Month: March 2015

Our Own Garden in the City

Our Own Garden in the City

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On Saturday, I volunteered for Loyola’s Urban Agriculture Program at the greenhouse in the Institute of Environmental Sustainability (IES). The program promotes developing sustainable local food systems. It aims to educate Loyola students and faculty, supply products for the various local food-related programs and organizations, as well as engage community members in the urban agriculture project.

Though the Greenhouse Lab is not certified organic, it adheres to organic procedures in order to promote a less toxic environment for all living things. While working, preparing and cleaning two boxfuls of harvested lettuce from the aquaponic system, all or which  was to be donated to a local food organization, a couple of us volunteers discussed the difficulty for college students to live by organic and sustainable eating lifestyle. It is more cost friendly for us to buy groceries at Aldi’s rather than Whole Foods or Trader Joes. Accessibility seems to pose one of the most prominent problems with regard to urban agriculture.

In 2014, volunteers, comprised 14 student employees and 300 student volunteers, managed the greenhouse, two aquaponic systems, and three gardens around campus, which are Winthrop Garden, Mertz Terrace Garden, and Quinlan Rooftop Garden. Though the Quinlan garden requires special access, I highly encourage everyone to visit it. Not only does it have an amazing view of the lake, the southern part of campus, and the rest of the neighborhood, it is quiet hideout, great for breaking away from the bustling city. Just a five minute commute will make you feel relaxed in the serenity of Mother Nature at her best.



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Almost a Sophomore

Almost a Sophomore

With just a little over a month left of school, I can say I am almost finished my first year of college. So much has happened here at Loyola. I have created so many memorable experiences, both good and bad.

Hopefully when the fall semester begins and I become a sophomore, I will learn from my mistakes from freshman year and do better. Academically, I now know that I must not push my personal limits on how many classes I enroll in per semester. With many classes, it is extremely hard to balance each class out alongside its homework, projects, and quizzes/exams. Also, because I am a commuter, I intend to enroll in classes that do not carry over past 3:30 or 4:00pm. (Currently I have a class that ends at 4:40 and I always find myself exhausted and tired).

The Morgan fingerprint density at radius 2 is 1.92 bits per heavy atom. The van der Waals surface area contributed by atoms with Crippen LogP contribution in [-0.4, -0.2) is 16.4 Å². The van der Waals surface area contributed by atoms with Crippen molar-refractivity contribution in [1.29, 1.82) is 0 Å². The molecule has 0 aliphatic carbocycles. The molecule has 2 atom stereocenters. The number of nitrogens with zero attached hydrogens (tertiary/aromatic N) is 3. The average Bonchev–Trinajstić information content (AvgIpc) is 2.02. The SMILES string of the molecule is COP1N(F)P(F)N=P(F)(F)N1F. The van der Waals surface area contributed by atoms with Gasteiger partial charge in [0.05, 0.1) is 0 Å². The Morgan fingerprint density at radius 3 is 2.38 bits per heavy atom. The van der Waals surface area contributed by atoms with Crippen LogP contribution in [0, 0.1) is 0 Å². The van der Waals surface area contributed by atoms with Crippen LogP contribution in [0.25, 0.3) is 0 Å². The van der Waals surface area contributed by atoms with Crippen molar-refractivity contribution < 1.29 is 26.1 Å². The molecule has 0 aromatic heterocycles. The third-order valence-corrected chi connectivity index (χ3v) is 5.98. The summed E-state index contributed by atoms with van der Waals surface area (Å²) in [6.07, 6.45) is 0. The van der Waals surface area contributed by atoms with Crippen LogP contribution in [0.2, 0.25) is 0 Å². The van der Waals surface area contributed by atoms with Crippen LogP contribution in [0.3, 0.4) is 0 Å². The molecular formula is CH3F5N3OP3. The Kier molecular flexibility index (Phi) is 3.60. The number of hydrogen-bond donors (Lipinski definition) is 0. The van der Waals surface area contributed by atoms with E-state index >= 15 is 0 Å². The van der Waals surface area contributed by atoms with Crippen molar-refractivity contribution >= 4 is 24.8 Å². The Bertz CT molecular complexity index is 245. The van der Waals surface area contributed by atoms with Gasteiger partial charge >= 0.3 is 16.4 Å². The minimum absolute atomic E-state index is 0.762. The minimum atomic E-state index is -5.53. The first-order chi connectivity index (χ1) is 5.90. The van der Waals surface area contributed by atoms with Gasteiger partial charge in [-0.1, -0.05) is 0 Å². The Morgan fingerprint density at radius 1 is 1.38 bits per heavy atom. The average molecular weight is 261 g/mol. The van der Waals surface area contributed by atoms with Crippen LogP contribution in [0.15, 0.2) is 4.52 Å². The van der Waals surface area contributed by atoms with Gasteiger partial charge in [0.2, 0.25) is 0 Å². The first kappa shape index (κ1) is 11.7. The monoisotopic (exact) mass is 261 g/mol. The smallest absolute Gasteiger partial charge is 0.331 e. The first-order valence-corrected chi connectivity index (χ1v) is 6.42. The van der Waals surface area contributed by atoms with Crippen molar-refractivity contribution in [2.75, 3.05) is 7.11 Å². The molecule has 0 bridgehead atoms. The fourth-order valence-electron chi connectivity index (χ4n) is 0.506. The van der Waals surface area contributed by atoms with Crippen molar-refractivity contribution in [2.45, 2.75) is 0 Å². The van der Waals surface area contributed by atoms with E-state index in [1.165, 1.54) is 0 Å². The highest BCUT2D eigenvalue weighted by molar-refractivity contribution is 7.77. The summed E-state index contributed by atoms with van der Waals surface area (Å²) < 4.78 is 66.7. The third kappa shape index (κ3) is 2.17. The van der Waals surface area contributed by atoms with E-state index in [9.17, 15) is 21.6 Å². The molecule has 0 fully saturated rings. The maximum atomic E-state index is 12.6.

Besides academics, I must remember to take care of myself. If I am not well, then the outcome of the things I do will not be so good. With that being said, I want to aim for 7-8+ hours of sleep per day, a good, full breakfast, have some time for relaxing, and some time to socialize. If I accomplish these things, I know my mind and body will be in the right place and I will be able to be more active and productive towards myself and society.




I believe that by now everyone accepts and understands my fitness posts.  (Yes, you guessed it – here’s another one).  However, in this blog post, I want to talk about a topic that I had not heard about before.

So, Mary, one of my good friends and Halas fitness instructor had previously posted on Facebook a beautiful picture of herself in workout gear.  This picture looked like it was professionally taken.  I creeped on her profile until I realized that she was a member of “CHAARG.”

I was so confused because I was so used to her talking about “Booty Lift,” “Turbo Kick,” “Beachbody,” “21 Day Fix,” “Shakeology,” etc.  So, I shot her a text and asked her what it was.

I was very interested when I found out, so I had to Google it!  What intrigued me the most was the motto: “CHAARG has been liberating girls from the elliptical since 2012.”  I knew that these girls had the same mind set as I did!  I am all for #lifting, #girlswholift, #swolenation (haha), #butreally.  Besides the fact that I have lost the most weight by incorporating dumbbells into my workouts, I had to say that this program was so right.

I love lifting and doing plyo workouts; I’m a fanatic of intense workouts, but I also love running.  However, through out my years at Loyola, I have found out through my peers that there is more to losing weight and being healthy + fit.  Weight lifting and alternating workouts ASIDE from the elliptical will get you ultimate results.  Besides, you will feel strong. REALLY STRONG.

Mary is working on starting a chapter at Loyola University!  This is so exciting because this movement has just started and is active in 17 universities in the U.S. , let’s make it 18!?

I enjoy talking about this because I love living a healthy lifestyle.  I do binge on certain occasions and some of my friends follow the 80 and 20 diet.  80% healthy foods and 20% of whatever they want.  So, if this is motivating then my purpose for this post is fulfilled.

You know you’re body and you have your own definition of fun, but most importantly what will work for your body.  CHAARG is just that. Check it out!

Loyola Weekend FAQ

Loyola Weekend FAQ

This weekend I had the wonderful experience of helping out at this year’s Loyola Weekend! It was a fantastic time, meeting all the new admitted undergraduate students!

Some of the most frequently asked questions of the weekend were some of those that seemed the simplest to me, and so I thought it’d be a good idea to share them.

1. Where are you from? (Nebraska.) Oh, my student is from (insert city here) and I’m worried about the distance. How did you adjust?